Wow What a beauty. Never seen one like this. For you to run into this on your first few mock inspections is a great learning experience.
My thoughts: (Im sure Paul Abernathy will spank me with his vastly superior knowledge)
You go by the lowest rated point, if it is a 200 A panel, but 100 A feed wire, it is 100 A. If there are 2 100 A main fuses (one per lag) I would call this a 200 A panel.
As for replacing, I would recommend updating based on age and useful life. If it was put in in the early 60’s, it is 50 years old. My issue with Fuse panels is the Human element: I always find 20-30 amp fuses where a 15 amp belongs, circumventing the safety measures.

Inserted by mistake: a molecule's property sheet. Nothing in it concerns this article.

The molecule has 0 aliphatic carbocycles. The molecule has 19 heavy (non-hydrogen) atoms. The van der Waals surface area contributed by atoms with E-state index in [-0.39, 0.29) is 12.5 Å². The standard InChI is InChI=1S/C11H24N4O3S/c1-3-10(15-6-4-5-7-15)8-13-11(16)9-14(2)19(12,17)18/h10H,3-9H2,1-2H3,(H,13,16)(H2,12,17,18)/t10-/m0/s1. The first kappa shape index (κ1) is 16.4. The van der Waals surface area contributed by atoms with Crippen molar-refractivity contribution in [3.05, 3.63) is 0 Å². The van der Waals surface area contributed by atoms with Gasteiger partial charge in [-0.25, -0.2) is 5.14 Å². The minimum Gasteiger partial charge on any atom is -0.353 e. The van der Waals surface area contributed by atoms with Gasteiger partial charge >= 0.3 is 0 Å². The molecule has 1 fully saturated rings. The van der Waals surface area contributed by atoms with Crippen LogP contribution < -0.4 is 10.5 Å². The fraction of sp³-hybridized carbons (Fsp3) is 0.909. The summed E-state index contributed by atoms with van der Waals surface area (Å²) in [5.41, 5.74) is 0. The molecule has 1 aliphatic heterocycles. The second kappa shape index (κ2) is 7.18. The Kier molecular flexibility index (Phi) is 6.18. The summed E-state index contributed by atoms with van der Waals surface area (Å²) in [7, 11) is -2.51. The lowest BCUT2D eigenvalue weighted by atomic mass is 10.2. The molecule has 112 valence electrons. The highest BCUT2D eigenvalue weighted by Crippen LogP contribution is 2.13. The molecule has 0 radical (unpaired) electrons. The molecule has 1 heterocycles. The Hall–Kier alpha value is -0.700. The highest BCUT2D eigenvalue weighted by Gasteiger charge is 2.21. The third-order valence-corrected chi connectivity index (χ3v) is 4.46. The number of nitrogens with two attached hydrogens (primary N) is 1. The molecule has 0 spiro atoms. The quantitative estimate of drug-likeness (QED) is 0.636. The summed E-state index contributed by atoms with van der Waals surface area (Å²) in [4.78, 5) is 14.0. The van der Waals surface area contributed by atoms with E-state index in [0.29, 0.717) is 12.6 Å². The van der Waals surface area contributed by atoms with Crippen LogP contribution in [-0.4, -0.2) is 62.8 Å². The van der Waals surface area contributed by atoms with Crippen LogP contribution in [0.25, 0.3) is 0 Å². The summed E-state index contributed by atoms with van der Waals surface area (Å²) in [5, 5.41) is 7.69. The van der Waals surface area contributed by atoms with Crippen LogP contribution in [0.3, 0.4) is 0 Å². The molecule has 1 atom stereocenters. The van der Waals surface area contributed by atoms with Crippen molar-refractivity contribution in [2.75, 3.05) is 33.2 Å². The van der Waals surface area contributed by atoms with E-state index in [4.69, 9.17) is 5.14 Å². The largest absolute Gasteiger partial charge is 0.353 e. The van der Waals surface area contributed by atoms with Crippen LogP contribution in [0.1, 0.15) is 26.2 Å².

Post script Please put your location in your profile, thanks.
How do we know that from the information that Donald provided? He said that he has a 100 amp and a 60 amp plug-in fuse component. Do we know that the 100 amp is feeding the 60 amp? To me it sounds like he has a 100 amp and a 60 amp.
From the additional photo’s it looks to me like the panel has no main and 6 pull out overcurrent protection devices. Five on the top for various loads and the sixth one feeding the fuse portion on the bottom.
Very interesting older panel. Lucky to encounter one like that on one of your first inspections (even if it didn’t seem like it at the time). This is worth like 20 plain old mundane service panels as far as what you can learn from it.:mrgreen:
Michael - You’re under arrest for breaking Watts Law